Lawmakers on Thursday voted to place a measure on the November ballot asking voters to give them authority to move toward changing the state’s daylight saving policy. It passed the Assembly 63-4 after winning approval in the Senate.
Gov. Jerry Brown must now decide whether to sign it.
Daylight saving time begins on the second Sunday of March, when clocks move ahead by one hour to allow for more daylight in the evening and less in the morning. Clocks then move back an hour on the first Sunday in November.
Assemblyman Kansen Chu, a San Jose Democrat who authored the bill, said staying on daylight saving time year round would improve Californians’ health because people would have more daylight time to spend with their families and for activities such as outdoor exercise.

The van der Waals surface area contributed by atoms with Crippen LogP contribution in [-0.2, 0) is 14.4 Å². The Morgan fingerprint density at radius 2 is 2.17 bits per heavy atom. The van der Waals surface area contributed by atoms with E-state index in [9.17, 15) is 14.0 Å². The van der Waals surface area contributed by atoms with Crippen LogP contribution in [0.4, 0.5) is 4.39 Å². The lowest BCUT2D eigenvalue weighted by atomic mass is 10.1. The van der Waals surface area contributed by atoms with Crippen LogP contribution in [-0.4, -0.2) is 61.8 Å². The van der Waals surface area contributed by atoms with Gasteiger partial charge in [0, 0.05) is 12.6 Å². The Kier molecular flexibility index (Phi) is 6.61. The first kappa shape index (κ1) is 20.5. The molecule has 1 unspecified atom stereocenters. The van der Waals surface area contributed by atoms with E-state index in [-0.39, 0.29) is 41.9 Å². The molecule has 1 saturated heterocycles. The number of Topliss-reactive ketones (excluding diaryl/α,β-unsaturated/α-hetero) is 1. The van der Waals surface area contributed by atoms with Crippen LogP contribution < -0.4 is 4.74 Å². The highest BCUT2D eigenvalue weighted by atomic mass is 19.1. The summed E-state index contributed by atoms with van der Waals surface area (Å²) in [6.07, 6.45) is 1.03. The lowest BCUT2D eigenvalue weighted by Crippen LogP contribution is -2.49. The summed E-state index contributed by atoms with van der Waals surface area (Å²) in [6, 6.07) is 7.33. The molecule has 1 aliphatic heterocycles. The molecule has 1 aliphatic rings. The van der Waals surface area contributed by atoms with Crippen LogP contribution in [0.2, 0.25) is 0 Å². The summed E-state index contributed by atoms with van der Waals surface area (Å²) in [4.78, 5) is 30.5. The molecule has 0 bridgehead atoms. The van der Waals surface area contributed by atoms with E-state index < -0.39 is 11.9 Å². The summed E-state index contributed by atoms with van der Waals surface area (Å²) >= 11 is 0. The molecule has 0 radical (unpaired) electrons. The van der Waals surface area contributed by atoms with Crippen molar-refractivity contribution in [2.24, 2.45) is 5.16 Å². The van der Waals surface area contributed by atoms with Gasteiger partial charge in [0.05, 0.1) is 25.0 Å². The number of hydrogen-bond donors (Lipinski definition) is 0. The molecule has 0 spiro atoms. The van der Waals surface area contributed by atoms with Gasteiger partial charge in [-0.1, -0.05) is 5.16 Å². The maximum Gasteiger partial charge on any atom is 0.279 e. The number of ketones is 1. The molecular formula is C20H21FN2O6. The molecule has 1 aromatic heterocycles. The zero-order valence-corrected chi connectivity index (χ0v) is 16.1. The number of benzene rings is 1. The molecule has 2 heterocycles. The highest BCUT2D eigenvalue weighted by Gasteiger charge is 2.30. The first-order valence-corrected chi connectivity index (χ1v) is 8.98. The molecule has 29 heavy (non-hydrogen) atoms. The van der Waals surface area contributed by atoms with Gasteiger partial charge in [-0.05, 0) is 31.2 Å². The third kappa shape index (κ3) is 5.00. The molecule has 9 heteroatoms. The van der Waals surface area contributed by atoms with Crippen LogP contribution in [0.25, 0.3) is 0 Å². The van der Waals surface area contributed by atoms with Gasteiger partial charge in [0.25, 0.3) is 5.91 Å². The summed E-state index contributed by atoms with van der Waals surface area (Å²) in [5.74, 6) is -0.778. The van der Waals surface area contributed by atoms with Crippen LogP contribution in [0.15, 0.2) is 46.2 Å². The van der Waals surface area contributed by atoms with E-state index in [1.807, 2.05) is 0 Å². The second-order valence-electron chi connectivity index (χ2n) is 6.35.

Voters can’t authorize the switch on their own. If the initiative passes, lawmakers would have to pass more legislation and earn approval from the federal government to switch to daylight saving time permanently.
Arizona and Hawaii already do not switch the clocks.